Her Highness and the Highlander(2)

By: Tracy Anne Warren

A twig cracked only feet away.

Her entire body tensed, the scent of male sweat and leather coming to her nose. Another scent came as well, sharp and metallic.


She trembled and squeezed her eyes closed.

Boots crunched against the undergrowth, and she sensed rather than saw her pursuer survey the area.

“See any sign of ’er?” said a voice as another man joined the first.

“No. Must be an animal. These woods are teeming with ’em.”

Another lengthy silence descended.

“Let’s keep lookin’. She can’t ’ave gotten far.”

Still, the pair didn’t immediately withdraw; another minute ticked endlessly past before they finally gave up and moved away. But Mercedes didn’t relax, her limbs too paralyzed with fear to function.

How long she sat huddled, frozen, she had no idea. Gradually daylight began to fade, shadows lengthening through the already dappled light of the forest glen.

Only when it began to rain did she finally gather the courage to creep soundlessly from her hiding place. Needles stabbed her cramped muscles, the pain excruciating from her having been crouched in one position for far too long. She swallowed the cries that rose to her lips, fearing even now that they might come back, that they might still find her.

When she thought she could walk, she glanced carefully around to make certain she was alone.

Only then did she venture onward, thankful for the drenching downpour and the concealment she prayed it would provide.

“Another ale, sir? Or could ye do with somethin’ a wee bit stronger?”

Major Daniel James MacKinnon, late of His Majesty’s Royal Highland Regiment, looked up at the serving maid who waited expectantly beside his table. He had no trouble reading her expression and the unmistakable invitation in her pale blue-gray eyes. Her generous breasts were thrust eagerly beneath the well-worn brown cotton of her gown, and her hips tilted toward him with the confidence of a woman who knew the power of her own sensuality and wasn’t afraid to show it.

His mouth turned up in an appreciative half smile despite the fact that he had no intention of accepting her offer. “My thanks, lass, but this’ll do for now.” Lifting his tankard, he gave the amber brew a lazy swirl.

The maid wasn’t daunted, her smile widening to display a set of surprisingly even teeth. “Well, ye’ve only tae ask, ye know. ’Tis a raw night out fer all it’s summer, what with this rain pourin’ so fierce-like. Night sech as this, a body could do with a wee bit o’ comfort, I always say. Give me a shout if ye change yer mind.”

She paused, clearly hoping he would indeed change his mind. Instead, he raised the tankard to his mouth and drank in slow and silent dismissal.

She gave an audible sigh of disappointment and reluctantly sauntered away.

Most would say he was a pure idiot to refuse the soft comfort of the serving girl’s arms and bed. In his younger days, he would have accepted, and gladly. But he was no longer young—or rather he didn’t feel young—even if he was only eight and twenty years of age in the chronological sense. But after years of fighting and suffering and loss, there was none of the boy left in him, only a man who was weary in both mind and spirit. Yet finally he was going home to the blue-green vistas of Skye.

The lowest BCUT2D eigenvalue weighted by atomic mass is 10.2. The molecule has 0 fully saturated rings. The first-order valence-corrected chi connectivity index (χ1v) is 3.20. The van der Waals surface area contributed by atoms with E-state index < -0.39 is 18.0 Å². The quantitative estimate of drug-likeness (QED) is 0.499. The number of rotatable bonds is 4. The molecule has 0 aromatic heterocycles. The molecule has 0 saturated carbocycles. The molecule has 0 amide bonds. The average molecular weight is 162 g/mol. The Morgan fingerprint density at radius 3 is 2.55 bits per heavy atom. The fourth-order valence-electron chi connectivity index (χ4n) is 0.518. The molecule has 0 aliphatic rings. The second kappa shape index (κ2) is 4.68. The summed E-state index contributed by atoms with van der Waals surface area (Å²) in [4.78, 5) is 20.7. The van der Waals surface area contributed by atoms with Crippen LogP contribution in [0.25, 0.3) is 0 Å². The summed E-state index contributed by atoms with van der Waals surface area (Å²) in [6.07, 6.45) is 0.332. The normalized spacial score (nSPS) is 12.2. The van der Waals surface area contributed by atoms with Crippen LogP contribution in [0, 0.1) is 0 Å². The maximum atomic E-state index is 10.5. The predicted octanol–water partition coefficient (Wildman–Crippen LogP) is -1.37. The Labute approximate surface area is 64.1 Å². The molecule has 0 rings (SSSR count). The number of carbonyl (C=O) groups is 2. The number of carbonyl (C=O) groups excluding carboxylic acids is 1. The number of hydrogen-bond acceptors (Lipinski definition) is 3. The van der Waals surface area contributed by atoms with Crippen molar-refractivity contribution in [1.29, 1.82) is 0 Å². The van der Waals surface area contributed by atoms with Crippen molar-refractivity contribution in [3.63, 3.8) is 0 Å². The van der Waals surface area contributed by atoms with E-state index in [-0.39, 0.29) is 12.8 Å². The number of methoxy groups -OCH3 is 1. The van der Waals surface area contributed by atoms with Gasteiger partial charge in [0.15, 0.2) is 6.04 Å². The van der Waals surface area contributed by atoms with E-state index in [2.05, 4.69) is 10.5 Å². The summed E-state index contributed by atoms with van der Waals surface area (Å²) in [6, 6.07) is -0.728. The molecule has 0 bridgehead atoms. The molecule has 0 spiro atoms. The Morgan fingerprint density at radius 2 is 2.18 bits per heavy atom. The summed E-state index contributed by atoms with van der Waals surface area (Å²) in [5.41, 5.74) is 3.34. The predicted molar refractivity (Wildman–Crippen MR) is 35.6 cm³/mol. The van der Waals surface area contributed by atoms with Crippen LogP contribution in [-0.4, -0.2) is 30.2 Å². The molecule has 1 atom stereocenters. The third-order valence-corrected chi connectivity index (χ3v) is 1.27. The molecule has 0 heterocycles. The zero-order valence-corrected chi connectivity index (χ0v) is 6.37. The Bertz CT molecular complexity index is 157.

But will it still feel like home? a part of him wondered. He had lost so many there as well in the decade he’d been away. The most painful loss was that of his mother, who had died while he’d been mired knee-deep in siege mud in Spain; he’d eventually learned of her passing by letter weeks after the fact.

Raising his tankard again, he swallowed deeply and wondered whether he ought to have the serving maid bring him another ale after all.

In the next moment, the inn’s door opened on a gust of rain and wind, with the most curious tumble of skirts and water blowing in over the threshold.

A young woman—if that was indeed what she was. It was nearly impossible to accurately determine her age beneath the wet tangle of long dark hair plastered to her head and face; she resembled nothing so much as a drowned cat.

And a none-too-clean one at that.

Her dress was a tatter of rags, the ruined fabric hanging in limp folds that were stained an indiscernible color somewhere between moss and muck. She was covered in grime as well, bits of twigs and pine needles caught in her hair, although it looked as though she had made an attempt at some point to comb them free. As for her feet, they were encased in a pair of thin, muddy slippers that were clearly inadequate for the terrain, the edge of her little toe showing through a rent torn along one seam.

Daniel saw every head in the taproom turn her way, as every pair of eyes fixed on the sorry creature who had wandered into their midst. A few whispers floated on the air.